How Often Should You Rotate Tires? (Patterns Included)
You don’t think about rotating your tires until it’s too late and something goes wrong. Then you have to take it to a mechanic and spend extra money that you didn’t plan on spending.
After: Routine tire rotation is an important part of car maintenance that often gets overlooked. By rotating your tires every 4,000 miles or every six months, you can extend their lifespan and prevent expensive damage down the road. Plus, it’s a quick and easy process that anyone can do at home.
What is Tire Rotation?
Tire rotation is when you switch the position of your tires on your car. You can do this by switching them from front to back, from left to right, diagonally or in other ways. Different patterns for tire rotation are called “tire rotation patterns.”
Why Rotating Your Tires Matters
Consider tire replacement as any other kind of routine or preventative maintenance for your vehicle, such as an oil change or an alignment check.
Did you know that your vehicle’s tires wear differently? Although it may seem like each tire wears the same as you’re driving along every day, many factors contribute to uneven wear. For example, one little-known fact is that your front tires typically carry more than 60 percent of your vehicle’s weight, causing them to wear down faster than your rear tires. The simple act of turning your vehicle right or left also contributes to uneven wear.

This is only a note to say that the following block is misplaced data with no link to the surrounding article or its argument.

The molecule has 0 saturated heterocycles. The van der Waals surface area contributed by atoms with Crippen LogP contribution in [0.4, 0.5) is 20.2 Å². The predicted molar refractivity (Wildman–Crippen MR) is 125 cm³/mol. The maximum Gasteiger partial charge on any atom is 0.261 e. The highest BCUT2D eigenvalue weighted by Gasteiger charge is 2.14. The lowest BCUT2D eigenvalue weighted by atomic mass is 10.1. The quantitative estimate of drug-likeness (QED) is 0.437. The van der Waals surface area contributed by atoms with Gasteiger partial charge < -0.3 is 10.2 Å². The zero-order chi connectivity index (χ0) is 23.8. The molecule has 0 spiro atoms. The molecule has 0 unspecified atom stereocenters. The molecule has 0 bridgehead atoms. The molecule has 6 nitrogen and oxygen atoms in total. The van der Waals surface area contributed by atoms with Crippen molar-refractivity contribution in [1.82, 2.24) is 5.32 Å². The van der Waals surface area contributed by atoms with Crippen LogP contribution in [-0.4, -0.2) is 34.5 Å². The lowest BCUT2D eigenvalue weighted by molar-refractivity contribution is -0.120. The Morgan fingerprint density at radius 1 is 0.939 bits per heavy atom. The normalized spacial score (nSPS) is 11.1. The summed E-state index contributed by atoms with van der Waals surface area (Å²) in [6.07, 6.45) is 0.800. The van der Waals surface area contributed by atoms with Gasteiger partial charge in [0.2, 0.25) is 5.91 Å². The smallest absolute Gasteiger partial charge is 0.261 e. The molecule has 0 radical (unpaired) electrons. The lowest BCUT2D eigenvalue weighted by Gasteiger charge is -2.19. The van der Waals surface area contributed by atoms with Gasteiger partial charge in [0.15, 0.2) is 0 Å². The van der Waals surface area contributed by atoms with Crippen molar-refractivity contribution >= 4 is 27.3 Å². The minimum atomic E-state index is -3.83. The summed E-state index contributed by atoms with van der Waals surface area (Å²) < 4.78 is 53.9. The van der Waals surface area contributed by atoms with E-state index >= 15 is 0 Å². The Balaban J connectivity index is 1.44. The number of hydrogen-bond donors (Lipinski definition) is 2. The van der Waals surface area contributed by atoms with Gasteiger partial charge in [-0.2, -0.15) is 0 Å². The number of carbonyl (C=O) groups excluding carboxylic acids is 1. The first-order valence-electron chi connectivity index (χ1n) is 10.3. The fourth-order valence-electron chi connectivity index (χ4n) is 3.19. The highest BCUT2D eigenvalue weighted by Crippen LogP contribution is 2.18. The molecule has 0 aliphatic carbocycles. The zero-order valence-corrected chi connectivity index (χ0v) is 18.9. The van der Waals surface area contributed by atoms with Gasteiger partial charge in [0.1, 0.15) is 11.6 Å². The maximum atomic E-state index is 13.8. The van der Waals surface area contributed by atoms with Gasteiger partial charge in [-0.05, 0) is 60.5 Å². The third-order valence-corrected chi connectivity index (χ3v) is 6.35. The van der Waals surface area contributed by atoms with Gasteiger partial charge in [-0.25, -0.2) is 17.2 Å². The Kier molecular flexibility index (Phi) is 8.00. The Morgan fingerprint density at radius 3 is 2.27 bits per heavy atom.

You also need to consider whether your vehicle is a front-wheel drive, rear-wheel drive, all-wheel drive or four-wheel drive. Each performance mechanism causes the vehicle’s tires to wear differently. The tasks you ask your vehicle to perform every day — whether you’re ascending mountains, sitting in stop-and-go traffic or cruising for hundreds of miles on the freeway — contribute greatly to how your tires wear.
After thousands of miles of driving, no matter how you ask your vehicle to perform, some wear is inevitable. Rotating the position of your tires on your vehicle equalizes these natural wear patterns, helping ensure a smoother, safer ride for you and your family.
And if safety doesn’t reason enough for you to commit to regular tire rotation, perhaps money is. We all know that tires aren’t cheap. When you habitually rotate your tires, you’re balancing out your tread, which will save you big money on tire replacement in the long run. Most tire warranties require regular tire rotation to keep the warranty valid, so this simple maintenance will keep you worry-free in that regard.
How Often Should You Rotate Your Tires?
When considering when to rotate your tires, you’ll hear different numbers from different people, but a good rule of thumb to abide by is every 3,000 to 5,000 miles every six months — even if there are no visible signs of wear. Of course, you can never go wrong by following the recommended rotation intervals listed in your vehicle’s owner’s manual.
Treat regular tire rotation as preventative maintenance, and get it done every time you’re in for an oil change. So, seize the moment and save yourself some time, hassle, and money (in the long run).
How to Rotate Tires By Yourself
If you’re feeling super ambitious — or if you don’t want to spend the extra money to have a professional rotate your tires for you — it’s always possible to do it yourself. Keep in mind that you will need at least 20 minutes and that you’ll have to invest in a good car jack and jack stands if you don’t already own them.